Election Talk Swirls as Rifts Grow Over Draft Issue

Prime Minister Binyamin Netanyahu (R.) seen with Education Minister Naftali Bennett during a plenum session in the Knesset. (Miriam Alster/Flash90)

After a meeting with chareidi political leaders Motzoei Shabbos that brought no new developments, and threats Sunday morning by various coalition partners that they would leave the government if the “draft crisis” was not resolved to their satisfaction, Prime Minister Binyamin Netanyahu essentially threw the ball into the courts of the chareidi parties and Yisrael Beytenu, saying that if either quit the coalition, he would be forced to call new elections.

While the resignation of United Torah Judaism and Shas from the government would immediately trigger a coalition crisis, as the government would not have a majority in the Knesset, the resignation of Avigdor Liberman’s Yisrael Beytenu would not necessarily have that effect, as the government would still have 61 members. But speaking before Sunday’s Cabinet meeting, the prime minister said that he could not head such a government. “One thing is clear,” he told ministers. “A government of 61 MKs cannot last. I have heard this morning that even Likud MKs are threatening not to vote with the government unless their specific demands are met. Sixty-one MKs is not an option. We have no choice but to seek a compromise” that satisfies both the chareidi parties and Yisrael Beytenu, he said.

On Motzoei Shabbos, Liberman said that if the government supported a draft bill in line with the proposals by UTJ, his party would leave the government. “There are times when you have to go with what you believe, and not what is politically expedient. This is one of those times,” Liberman wrote in a social media post. Earlier, Liberman accused the government of “capitulating” to UTJ by working with it to develop a bill that would regulate the draft of yeshivah students.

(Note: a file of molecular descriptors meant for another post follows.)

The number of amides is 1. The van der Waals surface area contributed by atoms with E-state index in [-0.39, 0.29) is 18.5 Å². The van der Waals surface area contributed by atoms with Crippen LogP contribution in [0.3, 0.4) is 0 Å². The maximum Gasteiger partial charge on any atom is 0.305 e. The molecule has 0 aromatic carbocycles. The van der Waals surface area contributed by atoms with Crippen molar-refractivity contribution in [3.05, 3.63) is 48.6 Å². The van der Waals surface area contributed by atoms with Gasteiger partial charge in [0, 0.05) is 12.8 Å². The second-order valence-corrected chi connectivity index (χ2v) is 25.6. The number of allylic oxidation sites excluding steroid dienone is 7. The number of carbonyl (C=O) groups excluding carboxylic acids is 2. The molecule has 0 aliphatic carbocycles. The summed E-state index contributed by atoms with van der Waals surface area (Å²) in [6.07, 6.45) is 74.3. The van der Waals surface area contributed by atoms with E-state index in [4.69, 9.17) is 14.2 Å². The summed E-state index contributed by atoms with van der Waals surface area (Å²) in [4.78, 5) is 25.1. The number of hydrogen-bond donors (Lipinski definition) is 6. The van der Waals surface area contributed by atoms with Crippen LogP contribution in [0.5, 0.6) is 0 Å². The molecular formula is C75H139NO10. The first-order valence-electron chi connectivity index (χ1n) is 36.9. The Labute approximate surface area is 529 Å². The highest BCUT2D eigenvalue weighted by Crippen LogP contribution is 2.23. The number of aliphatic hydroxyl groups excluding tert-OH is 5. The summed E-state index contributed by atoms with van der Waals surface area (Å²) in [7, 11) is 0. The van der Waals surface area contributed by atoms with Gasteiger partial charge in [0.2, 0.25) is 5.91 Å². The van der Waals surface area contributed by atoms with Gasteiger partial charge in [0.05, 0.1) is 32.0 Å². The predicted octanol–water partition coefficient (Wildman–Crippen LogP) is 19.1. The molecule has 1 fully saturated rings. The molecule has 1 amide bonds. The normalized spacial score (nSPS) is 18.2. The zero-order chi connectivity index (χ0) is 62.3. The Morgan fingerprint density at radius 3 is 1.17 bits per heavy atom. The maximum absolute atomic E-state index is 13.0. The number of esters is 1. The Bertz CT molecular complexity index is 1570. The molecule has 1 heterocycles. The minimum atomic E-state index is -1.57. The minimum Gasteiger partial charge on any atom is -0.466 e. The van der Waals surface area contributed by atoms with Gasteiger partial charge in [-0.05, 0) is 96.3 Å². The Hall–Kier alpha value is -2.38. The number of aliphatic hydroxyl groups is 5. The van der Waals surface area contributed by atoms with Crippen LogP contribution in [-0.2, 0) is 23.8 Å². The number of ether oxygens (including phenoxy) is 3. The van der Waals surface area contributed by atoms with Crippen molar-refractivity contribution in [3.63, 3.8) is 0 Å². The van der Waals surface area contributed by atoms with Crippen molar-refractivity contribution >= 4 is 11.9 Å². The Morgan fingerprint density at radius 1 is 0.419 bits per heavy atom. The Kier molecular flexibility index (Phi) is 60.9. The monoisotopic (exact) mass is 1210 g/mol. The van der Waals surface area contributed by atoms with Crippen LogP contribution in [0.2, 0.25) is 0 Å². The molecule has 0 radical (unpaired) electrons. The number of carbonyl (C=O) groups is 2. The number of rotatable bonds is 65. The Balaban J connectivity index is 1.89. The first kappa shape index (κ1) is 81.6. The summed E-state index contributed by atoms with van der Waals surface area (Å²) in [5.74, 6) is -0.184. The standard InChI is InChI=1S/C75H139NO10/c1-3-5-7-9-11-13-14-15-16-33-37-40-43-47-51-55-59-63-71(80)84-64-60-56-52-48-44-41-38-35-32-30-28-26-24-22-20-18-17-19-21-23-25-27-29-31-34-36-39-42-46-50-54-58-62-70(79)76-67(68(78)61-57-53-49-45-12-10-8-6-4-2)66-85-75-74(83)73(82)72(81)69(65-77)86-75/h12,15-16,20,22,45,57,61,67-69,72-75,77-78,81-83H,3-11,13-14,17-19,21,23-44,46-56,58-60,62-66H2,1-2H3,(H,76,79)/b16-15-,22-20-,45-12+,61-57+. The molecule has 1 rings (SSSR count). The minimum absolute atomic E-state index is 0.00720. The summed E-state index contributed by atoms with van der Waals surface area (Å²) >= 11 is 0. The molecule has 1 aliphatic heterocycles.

Meanwhile, the Likud attacked Education Minister Naftali Bennett for comments that he made in a weekend interview, which implied that it was Netanyahu himself who was fomenting the coalition crisis – so that he could call for new elections, with his popularity at nearly an all-time high, according to recent polls. “As the prime minister is seeking to solve this crisis, Bennett is busy campaigning for himself,” the Likud said in a statement. “If Bennett was really interested in ensuring a rightwing government, he would promise to remain in the current government until the time of scheduled elections in November 2019.”

Earlier, Bennett said that the coalition crisis was being “manufactured” by Netanyahu, who could easily resolve it. “This is a ‘fake’ crisis that could easily be fixed,” he told Reshet Bet Sunday. “It all depends on Netanyahu. The public will not forgive him if he drags us to new elections.”

“Afterward, I will be required to commit to a new government, with or without an indictment,” Bennett said, referring to the possibility that Attorney General Avichai Mandelblit will press charges against the prime minister within the next few months. “It’s not okay. There is a limit.”

Hardening his rhetoric against the prime minister, Bennett said that “if Netanyahu forces elections on the public for personal reasons, the public will settle a score with him and we will consider running for the premiership.” Last week the Jewish Home leader said he would only run for prime minister “after the Netanyahu era.”

Shas leader Rabbi Aryeh Deri said given the opposition within the coalition to the draft bill, Netanyahu’s conditions prove that he wants elections and that negotiations are a “waste of time.”

During the meeting between Netanyahu and the chareidi parties, the prime minister clarified that three conditions must be met in order to solve the crisis surrounding the draft law: the drafting of a law that would be agreed upon by the attorney general and all the chareidi parties; the agreement of Kulanu to support the law until its final enactment; and a commitment that the move would leave all parties in the coalition, including Liberman.

By giving these conditions – notably the seemingly impossible, to get Liberman to stay on in the government after the passing of the draft law – and then stating Sunday that he will not remain with a coalition of just 61 MKs, chareidi party leaders suggested Sunday that Netanyahu is in fact driving them to new elections.

Justice Minister Ayelet Shaked (Jewish Home) said Sunday that all the coalition partners want a solution that doesn’t involve elections. “The crisis is solvable and has a solution. We have to decide whether to bring down a rightwing government for no reason.”

“But if Netanyahu demands elections, they won’t be until the end of the year,” she added, insisting that the coalition parties would only agree to a long election campaign and not a three-month blitz campaign as is the prime minister’s rumored preference.

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